You Can Track Me, But Pay Me!: Now that we have stock piling food down to a science, let's move to the second tip. I shop at Target a lot because of this thing called Cartwheel. Cartwheel is the couponing app from Target. For me, it's like having my best couponing efforts right on my phone. I went to Target for about a year before deciding to sign up for their red card. Greg, my husband, and I aren't big on credit so we stayed away from the red card for some time, until we realized we could just attach the card to our bank accounts. I mean genius! I’m a cheap date; give me a little money back, and make it happen without me having to sign up for a credit card and I will not only let you follow my customer habits, but I will blog about it too. As the CFO of my family I am constantly looking for cost-saving opportunities. With Target, that opportunity is always waiting for me when I walk in the door. I know that regardless of anything else that might be happening I’m going to get an immediate 5% off just for letting them stalk me, and then if I line my purchases up properly I can get additional savings via Cartwheel. Occasionally, I get an even greater discount just because it's the weekly circular sale as well. This trifecta happened just this past weekend. I walked out with more than $200 in savings because of the red card 5% off, Cartwheel deals, circular deals, and an additional 20% (in part because I’m a red card holder). I felt like calling a press conference to discuss with people how I successfully walked away with literally $200+ in savings! A little side note: I also use sites like Ebates and Ibotta as well. I figure I can’t discriminate against who is going to pay me for my customer data. I'm an equal-opportunity saver.
Becoming a Gourmet Chef (mostly): I enjoy cooking...most of the time. And I have learned that feeding a family as much as possible from scratch is not only healthier, but also cheaper than buying a lot of pre-packed food. When I first became a mom, I exclusively cooked from scratch-literally everything. But besides my 24 hour CFO job, I have also been climbing the career ladder, and as a result, have had to call in a few substitutes for the food from scratch at times. These are things like the gluten free chicken nuggets I mentioned earlier, or the gluten free waffles that I stockpile as well as a few other key items. I want my family to eat as much as possible from homemade, more cost-effective food options, with an emergency stash of cheaply-purchased items available when necessary. Despite the slightly higher costs I may pay for those items, I am able to offset that by stretching them over several meals. This also has created a “we don’t like fast food” mantra in our home, with a few exceptions like Panera. But even for those exceptions I have a reward system that ends up getting me free perks.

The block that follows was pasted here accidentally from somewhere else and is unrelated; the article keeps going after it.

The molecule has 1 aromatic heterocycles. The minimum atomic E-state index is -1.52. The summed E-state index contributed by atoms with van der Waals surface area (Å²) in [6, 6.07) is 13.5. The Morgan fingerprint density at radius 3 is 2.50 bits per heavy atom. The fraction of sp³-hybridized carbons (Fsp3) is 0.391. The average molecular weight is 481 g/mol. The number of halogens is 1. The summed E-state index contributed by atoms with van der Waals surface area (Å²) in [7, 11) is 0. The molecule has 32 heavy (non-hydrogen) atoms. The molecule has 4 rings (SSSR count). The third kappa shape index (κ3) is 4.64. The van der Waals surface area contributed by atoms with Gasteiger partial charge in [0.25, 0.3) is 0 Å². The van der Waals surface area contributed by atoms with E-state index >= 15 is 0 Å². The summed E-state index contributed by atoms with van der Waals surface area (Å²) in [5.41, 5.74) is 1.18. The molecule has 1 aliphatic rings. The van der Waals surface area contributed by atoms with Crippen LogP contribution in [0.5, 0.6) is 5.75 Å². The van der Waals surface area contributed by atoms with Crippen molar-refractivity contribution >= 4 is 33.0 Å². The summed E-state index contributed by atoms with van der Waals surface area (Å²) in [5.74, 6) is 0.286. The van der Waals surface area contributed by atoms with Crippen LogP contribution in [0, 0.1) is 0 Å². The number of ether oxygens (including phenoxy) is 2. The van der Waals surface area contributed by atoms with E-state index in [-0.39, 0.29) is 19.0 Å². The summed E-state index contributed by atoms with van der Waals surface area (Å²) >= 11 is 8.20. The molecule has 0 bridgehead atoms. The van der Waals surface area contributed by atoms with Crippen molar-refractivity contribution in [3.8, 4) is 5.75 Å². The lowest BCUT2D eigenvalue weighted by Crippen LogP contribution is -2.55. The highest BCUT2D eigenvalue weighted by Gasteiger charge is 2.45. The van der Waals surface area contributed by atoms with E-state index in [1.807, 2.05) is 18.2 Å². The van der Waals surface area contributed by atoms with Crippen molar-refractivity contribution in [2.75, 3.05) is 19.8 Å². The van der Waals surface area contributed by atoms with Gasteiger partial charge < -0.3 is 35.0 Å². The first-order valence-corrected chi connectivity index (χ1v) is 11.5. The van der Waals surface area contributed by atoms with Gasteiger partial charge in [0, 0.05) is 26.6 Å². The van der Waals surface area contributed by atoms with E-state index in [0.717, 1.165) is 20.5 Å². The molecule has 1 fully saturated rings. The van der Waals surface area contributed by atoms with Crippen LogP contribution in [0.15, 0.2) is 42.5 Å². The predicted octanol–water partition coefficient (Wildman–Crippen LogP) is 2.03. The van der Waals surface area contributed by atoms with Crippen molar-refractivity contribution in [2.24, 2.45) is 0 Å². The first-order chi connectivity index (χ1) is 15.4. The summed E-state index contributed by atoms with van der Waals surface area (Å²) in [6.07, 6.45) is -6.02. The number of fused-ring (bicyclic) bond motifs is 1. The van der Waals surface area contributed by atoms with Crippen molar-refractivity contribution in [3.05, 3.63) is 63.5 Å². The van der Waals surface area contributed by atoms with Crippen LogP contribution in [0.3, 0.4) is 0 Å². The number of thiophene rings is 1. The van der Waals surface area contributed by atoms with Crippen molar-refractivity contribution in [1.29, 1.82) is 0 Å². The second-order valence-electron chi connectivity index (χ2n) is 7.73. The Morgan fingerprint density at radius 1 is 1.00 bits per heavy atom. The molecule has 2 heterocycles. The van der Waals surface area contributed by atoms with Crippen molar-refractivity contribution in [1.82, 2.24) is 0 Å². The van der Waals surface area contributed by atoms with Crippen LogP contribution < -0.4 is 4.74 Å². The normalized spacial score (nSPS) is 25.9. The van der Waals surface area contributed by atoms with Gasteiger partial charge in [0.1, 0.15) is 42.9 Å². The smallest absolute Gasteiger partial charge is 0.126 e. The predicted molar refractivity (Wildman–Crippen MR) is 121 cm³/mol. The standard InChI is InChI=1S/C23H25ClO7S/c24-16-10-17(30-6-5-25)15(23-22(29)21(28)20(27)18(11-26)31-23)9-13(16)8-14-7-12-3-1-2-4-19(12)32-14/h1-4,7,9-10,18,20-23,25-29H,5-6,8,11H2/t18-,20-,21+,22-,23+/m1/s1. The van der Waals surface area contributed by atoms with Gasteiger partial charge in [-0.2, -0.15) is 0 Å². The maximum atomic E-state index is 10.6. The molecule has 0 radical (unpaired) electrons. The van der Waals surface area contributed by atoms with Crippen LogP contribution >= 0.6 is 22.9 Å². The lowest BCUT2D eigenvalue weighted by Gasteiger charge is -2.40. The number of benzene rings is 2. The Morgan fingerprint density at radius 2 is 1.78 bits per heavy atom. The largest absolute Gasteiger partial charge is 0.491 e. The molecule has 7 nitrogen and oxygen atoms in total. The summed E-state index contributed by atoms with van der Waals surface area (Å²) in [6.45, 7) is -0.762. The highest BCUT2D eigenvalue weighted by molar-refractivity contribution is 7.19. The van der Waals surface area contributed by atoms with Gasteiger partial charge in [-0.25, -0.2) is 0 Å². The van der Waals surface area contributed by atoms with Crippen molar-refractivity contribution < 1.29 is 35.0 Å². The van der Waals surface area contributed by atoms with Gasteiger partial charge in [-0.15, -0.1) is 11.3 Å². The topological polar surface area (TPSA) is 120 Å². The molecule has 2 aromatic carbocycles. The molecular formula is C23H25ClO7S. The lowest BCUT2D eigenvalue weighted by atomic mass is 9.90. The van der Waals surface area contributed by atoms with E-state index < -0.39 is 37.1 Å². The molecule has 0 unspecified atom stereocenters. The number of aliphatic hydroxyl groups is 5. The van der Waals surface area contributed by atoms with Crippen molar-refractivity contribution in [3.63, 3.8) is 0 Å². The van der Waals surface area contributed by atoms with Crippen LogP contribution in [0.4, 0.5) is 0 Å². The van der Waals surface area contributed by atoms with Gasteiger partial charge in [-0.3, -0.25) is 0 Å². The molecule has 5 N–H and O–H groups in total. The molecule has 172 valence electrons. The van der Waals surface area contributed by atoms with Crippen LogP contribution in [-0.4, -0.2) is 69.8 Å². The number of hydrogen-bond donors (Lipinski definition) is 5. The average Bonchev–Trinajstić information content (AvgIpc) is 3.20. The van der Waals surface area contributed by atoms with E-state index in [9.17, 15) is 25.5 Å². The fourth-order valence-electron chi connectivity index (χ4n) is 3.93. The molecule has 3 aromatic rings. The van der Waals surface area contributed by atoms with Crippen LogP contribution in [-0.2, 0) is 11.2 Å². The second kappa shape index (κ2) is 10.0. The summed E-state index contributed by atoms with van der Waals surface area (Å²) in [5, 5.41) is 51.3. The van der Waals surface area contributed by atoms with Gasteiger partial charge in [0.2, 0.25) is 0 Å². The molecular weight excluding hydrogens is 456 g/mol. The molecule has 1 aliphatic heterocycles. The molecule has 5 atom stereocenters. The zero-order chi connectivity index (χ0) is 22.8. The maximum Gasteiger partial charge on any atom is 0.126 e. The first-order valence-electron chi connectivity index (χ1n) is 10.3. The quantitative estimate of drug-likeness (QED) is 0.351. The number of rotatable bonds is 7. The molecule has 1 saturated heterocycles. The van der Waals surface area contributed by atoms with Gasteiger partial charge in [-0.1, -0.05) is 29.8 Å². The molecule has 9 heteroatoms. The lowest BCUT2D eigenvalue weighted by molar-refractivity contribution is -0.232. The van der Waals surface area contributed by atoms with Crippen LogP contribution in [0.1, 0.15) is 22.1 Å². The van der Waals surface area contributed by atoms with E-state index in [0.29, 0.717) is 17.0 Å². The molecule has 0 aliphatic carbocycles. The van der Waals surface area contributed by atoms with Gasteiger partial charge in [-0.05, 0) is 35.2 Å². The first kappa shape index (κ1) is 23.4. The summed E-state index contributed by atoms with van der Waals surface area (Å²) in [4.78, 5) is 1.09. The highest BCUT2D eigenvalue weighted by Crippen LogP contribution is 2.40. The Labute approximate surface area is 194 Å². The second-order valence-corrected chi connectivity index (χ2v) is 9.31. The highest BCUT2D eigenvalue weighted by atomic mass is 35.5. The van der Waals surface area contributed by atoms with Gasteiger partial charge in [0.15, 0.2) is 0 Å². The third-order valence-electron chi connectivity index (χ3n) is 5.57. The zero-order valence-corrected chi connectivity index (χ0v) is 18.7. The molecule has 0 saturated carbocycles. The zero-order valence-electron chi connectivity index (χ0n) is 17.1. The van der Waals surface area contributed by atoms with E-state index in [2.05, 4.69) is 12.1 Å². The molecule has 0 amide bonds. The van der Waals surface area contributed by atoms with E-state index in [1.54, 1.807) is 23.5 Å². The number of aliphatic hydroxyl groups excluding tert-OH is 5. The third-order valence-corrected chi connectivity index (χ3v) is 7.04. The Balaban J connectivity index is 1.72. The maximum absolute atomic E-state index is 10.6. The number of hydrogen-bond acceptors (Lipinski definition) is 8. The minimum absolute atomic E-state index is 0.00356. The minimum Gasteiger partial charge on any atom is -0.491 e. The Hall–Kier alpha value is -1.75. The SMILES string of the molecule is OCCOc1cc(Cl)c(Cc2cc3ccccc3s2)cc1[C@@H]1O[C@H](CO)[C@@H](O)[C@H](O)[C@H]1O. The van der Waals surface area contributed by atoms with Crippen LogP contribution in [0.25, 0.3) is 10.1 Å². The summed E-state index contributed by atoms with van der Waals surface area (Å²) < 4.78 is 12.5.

There are a number of other tactics we use, but not with the same consistency. What I have learned to date about myself is that I’m not as put together as some of the other moms I see and read about who are great with the consistent weekly (or monthly) meal planning. Nor am I good at going to eight different places for the few sale items that each place might have. But I am good at learning a few systems over time and further refining them. I am still refining the mostly gourmet chef part of myself as I write this. I am sure there will be another iteration of what being a Food Planning CFO for the McCormick family looks like. Stay tuned.